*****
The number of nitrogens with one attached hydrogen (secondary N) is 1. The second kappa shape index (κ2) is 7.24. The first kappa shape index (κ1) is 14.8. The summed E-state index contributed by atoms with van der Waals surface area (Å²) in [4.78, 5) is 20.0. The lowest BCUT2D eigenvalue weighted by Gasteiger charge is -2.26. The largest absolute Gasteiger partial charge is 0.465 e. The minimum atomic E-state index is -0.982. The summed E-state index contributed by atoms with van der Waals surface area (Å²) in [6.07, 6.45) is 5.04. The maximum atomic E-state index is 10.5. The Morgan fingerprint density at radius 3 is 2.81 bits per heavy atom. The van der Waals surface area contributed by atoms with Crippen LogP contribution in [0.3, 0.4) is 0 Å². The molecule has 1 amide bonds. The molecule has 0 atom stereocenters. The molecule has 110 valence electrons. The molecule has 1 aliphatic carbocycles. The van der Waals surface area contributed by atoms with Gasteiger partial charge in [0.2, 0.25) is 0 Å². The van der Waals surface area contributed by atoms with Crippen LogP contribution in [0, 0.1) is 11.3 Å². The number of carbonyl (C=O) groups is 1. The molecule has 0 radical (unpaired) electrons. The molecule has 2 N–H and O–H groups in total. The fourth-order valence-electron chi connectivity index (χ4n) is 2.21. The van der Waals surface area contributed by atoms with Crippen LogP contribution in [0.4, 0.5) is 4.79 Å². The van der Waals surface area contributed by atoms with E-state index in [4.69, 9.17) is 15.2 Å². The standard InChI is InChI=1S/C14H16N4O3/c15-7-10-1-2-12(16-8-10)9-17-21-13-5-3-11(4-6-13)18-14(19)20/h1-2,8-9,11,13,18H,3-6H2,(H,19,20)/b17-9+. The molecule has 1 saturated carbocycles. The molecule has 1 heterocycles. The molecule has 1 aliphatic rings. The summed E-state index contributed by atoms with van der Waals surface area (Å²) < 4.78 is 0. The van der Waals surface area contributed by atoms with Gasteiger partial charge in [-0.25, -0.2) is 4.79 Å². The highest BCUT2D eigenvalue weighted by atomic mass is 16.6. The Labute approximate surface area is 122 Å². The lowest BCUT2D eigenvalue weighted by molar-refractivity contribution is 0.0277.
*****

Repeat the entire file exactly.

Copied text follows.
The number of nitrogens with one attached hydrogen (secondary N) is 1. The second kappa shape index (κ2) is 7.24. The first kappa shape index (κ1) is 14.8. The summed E-state index contributed by atoms with van der Waals surface area (Å²) in [4.78, 5) is 20.0. The lowest BCUT2D eigenvalue weighted by Gasteiger charge is -2.26. The largest absolute Gasteiger partial charge is 0.465 e. The minimum atomic E-state index is -0.982. The summed E-state index contributed by atoms with van der Waals surface area (Å²) in [6.07, 6.45) is 5.04. The maximum atomic E-state index is 10.5. The Morgan fingerprint density at radius 3 is 2.81 bits per heavy atom. The van der Waals surface area contributed by atoms with Crippen LogP contribution in [0.3, 0.4) is 0 Å². The molecule has 1 amide bonds. The molecule has 0 atom stereocenters. The molecule has 110 valence electrons. The molecule has 1 aliphatic carbocycles. The van der Waals surface area contributed by atoms with Gasteiger partial charge in [0.2, 0.25) is 0 Å². The van der Waals surface area contributed by atoms with Crippen LogP contribution in [0, 0.1) is 11.3 Å². The number of carbonyl (C=O) groups is 1. The molecule has 0 radical (unpaired) electrons. The molecule has 2 N–H and O–H groups in total. The fourth-order valence-electron chi connectivity index (χ4n) is 2.21. The van der Waals surface area contributed by atoms with Crippen LogP contribution in [0.4, 0.5) is 4.79 Å². The van der Waals surface area contributed by atoms with E-state index in [4.69, 9.17) is 15.2 Å². The standard InChI is InChI=1S/C14H16N4O3/c15-7-10-1-2-12(16-8-10)9-17-21-13-5-3-11(4-6-13)18-14(19)20/h1-2,8-9,11,13,18H,3-6H2,(H,19,20)/b17-9+. The molecule has 1 saturated carbocycles. The molecule has 1 heterocycles. The molecule has 1 aliphatic rings. The summed E-state index contributed by atoms with van der Waals surface area (Å²) < 4.78 is 0. The van der Waals surface area contributed by atoms with Gasteiger partial charge in [-0.25, -0.2) is 4.79 Å². The highest BCUT2D eigenvalue weighted by atomic mass is 16.6. The Labute approximate surface area is 122 Å². The lowest BCUT2D eigenvalue weighted by molar-refractivity contribution is 0.0277.